After the seas are all cross’d.
(as they seem already cross’d)
After the great captains and engineers have accomplish’d their work.
After the noble inventors,
after the scientists, the chemist, the geologist, the ethnologist,
Finally comes the poet worthy of that name, The true son of God shall come singing his songs.
Walt Whitman, Leaves of Grass
Some people claim that Isaiah was the greatest of the Old Testament prophets. His career spanned the turbulent period from King Uziah’s death, about 740 B.C. to the end of Sennaacheribs siege of Jerusalem in 701 B.C. Judah’s kings, especially timid and shaky Ahaz, persistently wanted to rely on political deals with foreign powers, usually Assyria or Egypt, to save the country. But Isaiah would not hear of it–“Tremble, you women who are at ease… (32:11a).”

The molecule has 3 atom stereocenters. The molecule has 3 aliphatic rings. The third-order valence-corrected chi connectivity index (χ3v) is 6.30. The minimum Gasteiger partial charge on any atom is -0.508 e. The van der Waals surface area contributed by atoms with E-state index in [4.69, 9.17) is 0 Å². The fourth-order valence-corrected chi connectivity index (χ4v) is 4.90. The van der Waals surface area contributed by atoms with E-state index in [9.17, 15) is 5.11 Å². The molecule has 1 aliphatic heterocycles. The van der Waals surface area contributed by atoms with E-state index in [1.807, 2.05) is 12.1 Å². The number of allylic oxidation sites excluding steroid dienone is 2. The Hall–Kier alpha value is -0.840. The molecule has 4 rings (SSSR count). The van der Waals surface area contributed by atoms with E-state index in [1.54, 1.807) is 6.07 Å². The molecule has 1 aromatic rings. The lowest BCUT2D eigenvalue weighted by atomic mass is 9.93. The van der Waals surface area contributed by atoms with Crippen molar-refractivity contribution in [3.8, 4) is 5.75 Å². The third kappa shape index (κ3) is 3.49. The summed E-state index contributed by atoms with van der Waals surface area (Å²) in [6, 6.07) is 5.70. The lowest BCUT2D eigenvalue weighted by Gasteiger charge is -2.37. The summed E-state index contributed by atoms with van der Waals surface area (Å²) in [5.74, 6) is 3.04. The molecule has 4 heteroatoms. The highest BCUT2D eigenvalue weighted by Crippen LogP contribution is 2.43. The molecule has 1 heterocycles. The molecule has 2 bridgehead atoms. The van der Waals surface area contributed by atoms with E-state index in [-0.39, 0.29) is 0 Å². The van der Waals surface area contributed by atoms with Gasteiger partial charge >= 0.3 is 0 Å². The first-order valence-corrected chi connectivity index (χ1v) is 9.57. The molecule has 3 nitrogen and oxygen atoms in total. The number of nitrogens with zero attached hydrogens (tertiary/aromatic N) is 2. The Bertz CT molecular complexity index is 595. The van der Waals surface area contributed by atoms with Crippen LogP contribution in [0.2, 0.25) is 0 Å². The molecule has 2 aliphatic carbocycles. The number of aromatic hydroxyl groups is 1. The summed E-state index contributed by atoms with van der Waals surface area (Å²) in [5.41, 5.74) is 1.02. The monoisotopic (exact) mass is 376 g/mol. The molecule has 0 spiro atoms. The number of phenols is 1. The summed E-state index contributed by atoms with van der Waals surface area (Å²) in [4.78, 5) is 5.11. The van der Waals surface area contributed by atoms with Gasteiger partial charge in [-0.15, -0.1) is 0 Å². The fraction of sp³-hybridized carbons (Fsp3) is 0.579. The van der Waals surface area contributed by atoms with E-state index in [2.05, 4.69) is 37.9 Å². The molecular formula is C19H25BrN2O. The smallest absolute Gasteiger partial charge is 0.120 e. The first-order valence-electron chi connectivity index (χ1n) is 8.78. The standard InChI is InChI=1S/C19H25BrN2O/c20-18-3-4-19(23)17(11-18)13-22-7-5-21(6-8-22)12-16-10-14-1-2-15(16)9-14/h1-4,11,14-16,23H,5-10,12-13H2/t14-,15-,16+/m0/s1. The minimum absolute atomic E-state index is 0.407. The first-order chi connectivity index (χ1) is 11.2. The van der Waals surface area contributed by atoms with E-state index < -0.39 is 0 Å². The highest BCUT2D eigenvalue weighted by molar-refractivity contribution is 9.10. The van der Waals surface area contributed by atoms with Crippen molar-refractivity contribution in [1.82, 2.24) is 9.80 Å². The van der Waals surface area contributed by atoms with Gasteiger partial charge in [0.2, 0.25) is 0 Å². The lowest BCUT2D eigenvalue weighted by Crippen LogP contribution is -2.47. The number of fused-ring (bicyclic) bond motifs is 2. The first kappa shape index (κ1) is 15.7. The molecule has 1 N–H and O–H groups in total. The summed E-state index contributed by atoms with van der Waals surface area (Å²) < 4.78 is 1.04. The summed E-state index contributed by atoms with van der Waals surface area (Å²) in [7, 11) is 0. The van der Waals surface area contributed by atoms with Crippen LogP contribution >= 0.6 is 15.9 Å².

Isaiah’s ministry began with the famous “call” in ch. 6 to which you are no doubt familiar. The theologian/writer Fred Buechner, taking substantial liberty with Scripture, paraphrases Isaiah’s call (in ch. 6) this way:
There were banks of candles flickering in the distance and clouds of incense thickening the air with holiness and stinging his eyes, and high above him ,
“That is what a prophet does,” Buechner ends. “And Isaiah went and did it.”
Listen with me to the words of Isaiah. They ring true for his generation and for ours. Enjoy Isaiah this Advent Season. Have a Blessed, wonderful Christmas season. Come, let us glorify the Lord and praise his name forever!